Special Issues numbered 64, 66, 67 and 68 were all answered but they are not material to this discussion.
The remaining Special Issues numbered 30, 31, 32, and 65 and the jury's answers thereto form the crux of this case on appeal. They read as follows:
"Thomas Bruce Boyer, Jr., husband $____________ "Elaine Margaret Boyer, Minor $____________ "Jenefer Ann Boyer, Minor $____________ "Frank Dunkerly Potter, Father $____________ "Edith Potter, Mother $____________"
The jury answered Special Issues Nos. 30 and 31 "Yes" but failed to make any answer in response to Special Issue No. 32. It answered Special Issue No. 65 by filling in opposite the name Thomas Bruce Boyer, Jr., the amount of $5,000 and beside the names of the minors, Elaine Margaret Boyer and Jenefer Ann Boyer, the sum of $10,000 each.
The appellee filed its motion for judgment and on April 10, 1956, the trial court entered judgment denying appellants a recovery.
On April 11, 1956, appellants filed a motion to set aside the judgment and to enter judgment for appellants and, in the alternative, to grant a new trial. An amended motion was filed within due time and upon presentation was overruled by the trial court, to which action of the court exception was taken, notice of appeal given, and this cause is now properly before this Court on appeal.
The statement of facts which was filed in this cause was prepared by the court reporter in the trial court at the instance of the appellee and was approved by the trial judge. Appellants have filed a motion in this Court seeking to file a narrative statement of facts. This motion has been taken with the case and since the narrative statement of facts has not been approved by the trial court or appellee's counsel their motion must be refused. Appellants have also moved to tax the costs of the statement of facts against appellee. This motion is likewise refused.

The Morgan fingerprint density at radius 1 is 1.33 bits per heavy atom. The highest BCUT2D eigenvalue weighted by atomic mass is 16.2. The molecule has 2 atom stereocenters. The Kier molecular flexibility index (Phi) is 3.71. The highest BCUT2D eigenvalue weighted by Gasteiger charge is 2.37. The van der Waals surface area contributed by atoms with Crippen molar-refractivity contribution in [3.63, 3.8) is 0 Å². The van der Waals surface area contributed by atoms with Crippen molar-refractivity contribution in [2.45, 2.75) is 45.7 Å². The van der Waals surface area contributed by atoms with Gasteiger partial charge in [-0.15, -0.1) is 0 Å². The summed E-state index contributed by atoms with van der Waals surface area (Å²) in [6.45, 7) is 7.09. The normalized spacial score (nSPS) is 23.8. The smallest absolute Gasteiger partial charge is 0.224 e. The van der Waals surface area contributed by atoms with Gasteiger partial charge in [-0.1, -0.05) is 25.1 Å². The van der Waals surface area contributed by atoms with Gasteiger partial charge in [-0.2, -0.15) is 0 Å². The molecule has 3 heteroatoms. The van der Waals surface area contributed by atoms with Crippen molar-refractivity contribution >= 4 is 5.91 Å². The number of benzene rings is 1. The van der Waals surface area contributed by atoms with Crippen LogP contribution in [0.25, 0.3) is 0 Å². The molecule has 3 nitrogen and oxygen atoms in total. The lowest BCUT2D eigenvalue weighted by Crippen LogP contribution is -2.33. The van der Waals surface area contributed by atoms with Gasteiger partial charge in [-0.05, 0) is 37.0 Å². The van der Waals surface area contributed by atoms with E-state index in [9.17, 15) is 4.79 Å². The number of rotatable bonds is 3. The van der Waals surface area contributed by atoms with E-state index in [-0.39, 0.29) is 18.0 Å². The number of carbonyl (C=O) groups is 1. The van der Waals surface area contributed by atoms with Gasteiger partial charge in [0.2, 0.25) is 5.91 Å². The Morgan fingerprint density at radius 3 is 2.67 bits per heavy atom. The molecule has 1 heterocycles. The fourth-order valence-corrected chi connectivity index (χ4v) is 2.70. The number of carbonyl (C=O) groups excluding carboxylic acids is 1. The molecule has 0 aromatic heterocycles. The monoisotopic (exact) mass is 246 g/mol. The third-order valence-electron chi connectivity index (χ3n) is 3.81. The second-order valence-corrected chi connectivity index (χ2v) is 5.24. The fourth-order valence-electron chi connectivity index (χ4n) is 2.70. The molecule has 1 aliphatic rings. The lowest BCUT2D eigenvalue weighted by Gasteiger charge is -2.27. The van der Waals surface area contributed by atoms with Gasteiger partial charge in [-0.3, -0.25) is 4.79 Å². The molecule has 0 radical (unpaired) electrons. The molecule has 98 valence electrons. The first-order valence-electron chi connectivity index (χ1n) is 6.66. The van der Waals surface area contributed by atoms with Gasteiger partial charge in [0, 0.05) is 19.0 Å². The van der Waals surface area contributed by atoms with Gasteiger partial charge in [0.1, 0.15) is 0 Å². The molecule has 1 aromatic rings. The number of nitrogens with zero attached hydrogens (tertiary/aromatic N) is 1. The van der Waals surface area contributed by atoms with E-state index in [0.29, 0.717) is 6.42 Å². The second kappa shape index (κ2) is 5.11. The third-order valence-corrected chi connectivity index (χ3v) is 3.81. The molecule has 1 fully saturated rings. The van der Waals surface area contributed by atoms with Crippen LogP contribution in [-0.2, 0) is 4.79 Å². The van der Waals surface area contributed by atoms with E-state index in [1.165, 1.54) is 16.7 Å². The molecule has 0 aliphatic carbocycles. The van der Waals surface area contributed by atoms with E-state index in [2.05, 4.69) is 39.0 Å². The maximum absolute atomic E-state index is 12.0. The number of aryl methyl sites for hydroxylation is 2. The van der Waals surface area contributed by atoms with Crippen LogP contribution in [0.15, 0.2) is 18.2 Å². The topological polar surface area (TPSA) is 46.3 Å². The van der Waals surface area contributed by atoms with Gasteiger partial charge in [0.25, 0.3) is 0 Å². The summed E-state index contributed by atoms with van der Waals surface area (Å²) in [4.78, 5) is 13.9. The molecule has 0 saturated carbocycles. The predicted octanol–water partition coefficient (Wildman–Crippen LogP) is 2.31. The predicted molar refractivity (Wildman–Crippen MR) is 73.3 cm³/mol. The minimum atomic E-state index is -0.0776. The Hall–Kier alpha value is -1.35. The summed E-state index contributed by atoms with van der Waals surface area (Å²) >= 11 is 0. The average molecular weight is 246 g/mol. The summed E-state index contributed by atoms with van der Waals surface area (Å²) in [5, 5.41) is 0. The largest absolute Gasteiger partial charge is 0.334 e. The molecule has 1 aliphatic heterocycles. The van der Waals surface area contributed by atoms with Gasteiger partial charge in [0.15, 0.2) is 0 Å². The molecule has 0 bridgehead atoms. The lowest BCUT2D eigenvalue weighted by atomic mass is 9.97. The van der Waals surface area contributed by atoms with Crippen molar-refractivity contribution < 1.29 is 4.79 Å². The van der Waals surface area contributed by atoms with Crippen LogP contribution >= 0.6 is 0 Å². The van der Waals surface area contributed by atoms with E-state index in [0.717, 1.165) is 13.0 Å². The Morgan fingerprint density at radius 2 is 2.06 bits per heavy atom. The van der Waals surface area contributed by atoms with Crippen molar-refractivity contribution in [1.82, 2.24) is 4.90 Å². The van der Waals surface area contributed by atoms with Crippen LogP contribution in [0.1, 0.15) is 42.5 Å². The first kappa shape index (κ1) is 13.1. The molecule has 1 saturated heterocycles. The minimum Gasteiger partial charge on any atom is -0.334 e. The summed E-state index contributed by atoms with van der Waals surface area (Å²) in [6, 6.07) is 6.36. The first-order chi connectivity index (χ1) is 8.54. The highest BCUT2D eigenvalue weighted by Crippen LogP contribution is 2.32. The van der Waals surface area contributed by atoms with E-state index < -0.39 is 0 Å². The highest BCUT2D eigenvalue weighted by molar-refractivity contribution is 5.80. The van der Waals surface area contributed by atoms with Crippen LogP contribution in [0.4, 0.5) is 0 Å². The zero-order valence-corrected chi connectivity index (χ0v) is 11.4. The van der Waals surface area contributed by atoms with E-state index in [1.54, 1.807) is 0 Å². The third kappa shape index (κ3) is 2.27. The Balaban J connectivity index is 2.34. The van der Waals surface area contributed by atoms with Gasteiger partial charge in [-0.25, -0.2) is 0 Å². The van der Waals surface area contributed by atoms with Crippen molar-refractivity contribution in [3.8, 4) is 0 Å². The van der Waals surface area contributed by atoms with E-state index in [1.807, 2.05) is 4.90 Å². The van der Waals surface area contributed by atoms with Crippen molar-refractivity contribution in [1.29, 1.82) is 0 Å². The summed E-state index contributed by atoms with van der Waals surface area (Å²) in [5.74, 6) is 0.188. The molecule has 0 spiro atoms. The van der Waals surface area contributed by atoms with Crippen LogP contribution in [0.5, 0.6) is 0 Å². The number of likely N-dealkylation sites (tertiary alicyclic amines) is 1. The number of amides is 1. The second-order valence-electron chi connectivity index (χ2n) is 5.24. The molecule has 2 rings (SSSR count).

Appellants predicate their appeal on one Point of Error which reads as follows:
Appellee asserts by a counter point that this Point of Error should not be considered because it was not distinctly set forth in appellants' Motion for New Trial as a ground of error.
We have referred to appellants' First Amended Motion for Judgment or New Trial and find that the matters set forth in paragraph I and Section (f) of paragraph II sufficiently support appellants' Point of Error to come within the provisions of Rules 321 and 374, Texas Rules of Civil Procedure. Lang v. Harwood, 145 S.W.2d 945. Appellee's contention that the Point of Error be not considered is therefore overruled.
At this point we believe that a brief statement of the testimony of the witnesses relating to the physical condition of Daphne Edith Boyer immediately after the collision should be set out.
Appellant, Thomas Bruce Boyer, Jr., testified that immediately before the impact he was driving his Ford station wagon through a light fog on Highway 288 going about 30 to 35 miles per hour and suddenly seeing an object on his right moving toward the road, he "Slammed on his brakes" and that was all he "knew for a while." Although "foggy on it" he remembered hearing his wife saying "Honey" and that she made "moans" while sitting next to him in the car and was trying to say something. He could not say how long it was after the collision. It seems to be agreed that the collision occurred at some time between 1:50 a. m. and 2:00 a. m.